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Archive for the ‘NF2’ Category

The Clinical Fallacy of the Assumption of Positive Normalcy

Posted by Mike O on June 8, 2008

First off, the great news.  My son’s condition apparently is not as bad as first feared: it is not likely his condition has turned malignant, according to the most NF2 knowledgeable in the field.  Dealing with a rare condition is often a lesson in learning how much people of high specialty don’t know, as is seems to be in this case. 

Specifically, they performed a test (PET CT Scan, which measures the uptake of radioactively tagged glucose) that is rarely done on NF2 patients and spoke with a level of assurance not warranted on the meaning of the result.  Had we not been the types to do ‘due diligence’, as one doctor put it, we would have gone with the opinion of the first two doctors (the radiologist and neurooncologist) and had Alan scheduled for surgery that would cause permanent debilitation of his right leg.  Even the severity of that debilitation is an issue: one doctor said it would be mild, while two said it was dependant on nerve dominance, with one fairly sure that leg bracing will be required. These last two doctors expressed more concern about Alan’s other tumors that the one in the leg; one more concerned about the slow growth of the acoustical neuroma that affects his left hearing, the other a small ependinoma in the spinal cord. 

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Family Fear: will Grandma outlive Grandson?

Posted by Mike O on May 31, 2008

UPDATE: My mother passed away on July 19th, 2009.  It didn’t take a year of being dependent on medicare/medicaid daily care in a nursing home to do what 70 years of smoking couldn’t; sap the life from her.  Once bedridden and blind, the government’s answer to healthcare really dooms you, even with family showing up almost every evening to supply supplemental care.

My mother is 91 next month and smokes a pack a day.  A few days ago, we found out she has an outside shot at outliving my 20 year-old son.  Alan has NF2, a genetic disorder leading to normally benign tumors on the nerve sheaths.  In the last two years we’ve been dealing with this, all it’s cost him is about 75% of his left ear’s hearing, some facial palsy and a weak left foot.  But tests came back a few days ago that suggest his largest mass may have gone malignant; meetings with the surgeons start next week.  The best outcome likely from the removal is significant weakness on his right foot and abdominal muscle.  If it is indeed malignant, prognosis out just two years is poor and not much fun during that time.  Still, some make it out 5 years, a handful to full remission.  Hard to know when you’re dealing with a condition that they see in maybe one in 250,000 at most.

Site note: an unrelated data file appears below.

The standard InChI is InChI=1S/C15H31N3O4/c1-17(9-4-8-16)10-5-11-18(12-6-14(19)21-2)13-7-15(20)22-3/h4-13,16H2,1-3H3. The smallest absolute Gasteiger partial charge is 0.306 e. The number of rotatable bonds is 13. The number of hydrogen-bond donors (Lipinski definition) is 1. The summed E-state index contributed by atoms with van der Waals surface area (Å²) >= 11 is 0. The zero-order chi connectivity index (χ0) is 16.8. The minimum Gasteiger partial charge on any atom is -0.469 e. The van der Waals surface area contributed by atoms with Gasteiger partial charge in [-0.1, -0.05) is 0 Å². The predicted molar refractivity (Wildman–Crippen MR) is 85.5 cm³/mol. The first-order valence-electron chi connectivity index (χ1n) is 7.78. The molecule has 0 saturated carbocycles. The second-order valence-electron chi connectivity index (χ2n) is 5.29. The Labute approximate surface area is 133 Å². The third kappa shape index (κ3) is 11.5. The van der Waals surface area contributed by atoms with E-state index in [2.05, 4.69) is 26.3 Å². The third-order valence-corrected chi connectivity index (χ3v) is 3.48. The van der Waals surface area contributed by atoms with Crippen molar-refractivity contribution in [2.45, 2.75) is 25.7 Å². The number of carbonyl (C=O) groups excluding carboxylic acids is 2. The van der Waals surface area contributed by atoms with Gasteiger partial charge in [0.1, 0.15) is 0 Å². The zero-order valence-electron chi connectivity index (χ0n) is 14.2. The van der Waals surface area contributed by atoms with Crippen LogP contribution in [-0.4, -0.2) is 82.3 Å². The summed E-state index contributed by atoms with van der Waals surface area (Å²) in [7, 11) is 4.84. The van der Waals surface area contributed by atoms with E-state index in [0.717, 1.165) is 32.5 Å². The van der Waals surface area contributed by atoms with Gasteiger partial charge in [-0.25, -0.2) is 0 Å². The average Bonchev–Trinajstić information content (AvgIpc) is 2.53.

So what are we doing this week?  What we had planned to do before; go whitewater rafting in Colorado, clearly for Alan’s last time.  These things are like the river we’ll be rafting:

  • You have very minimal control of the actual end point, but you try to use skill and a cool head to ride it out the rough stuff the best you can.
  • You try to look like you know what what you’re doing and that this is the most normal thing in the world, even when it isn’t.
  • You realize that maintaining the quality of the ride is far more important than the duration.

Needless to say, my posting frequency will likely suffer and the contents will definitely take on a different tone.  I will add one quasi-political note: say what you want about American health care, but my boy would pretty much have no chance anywhere else.

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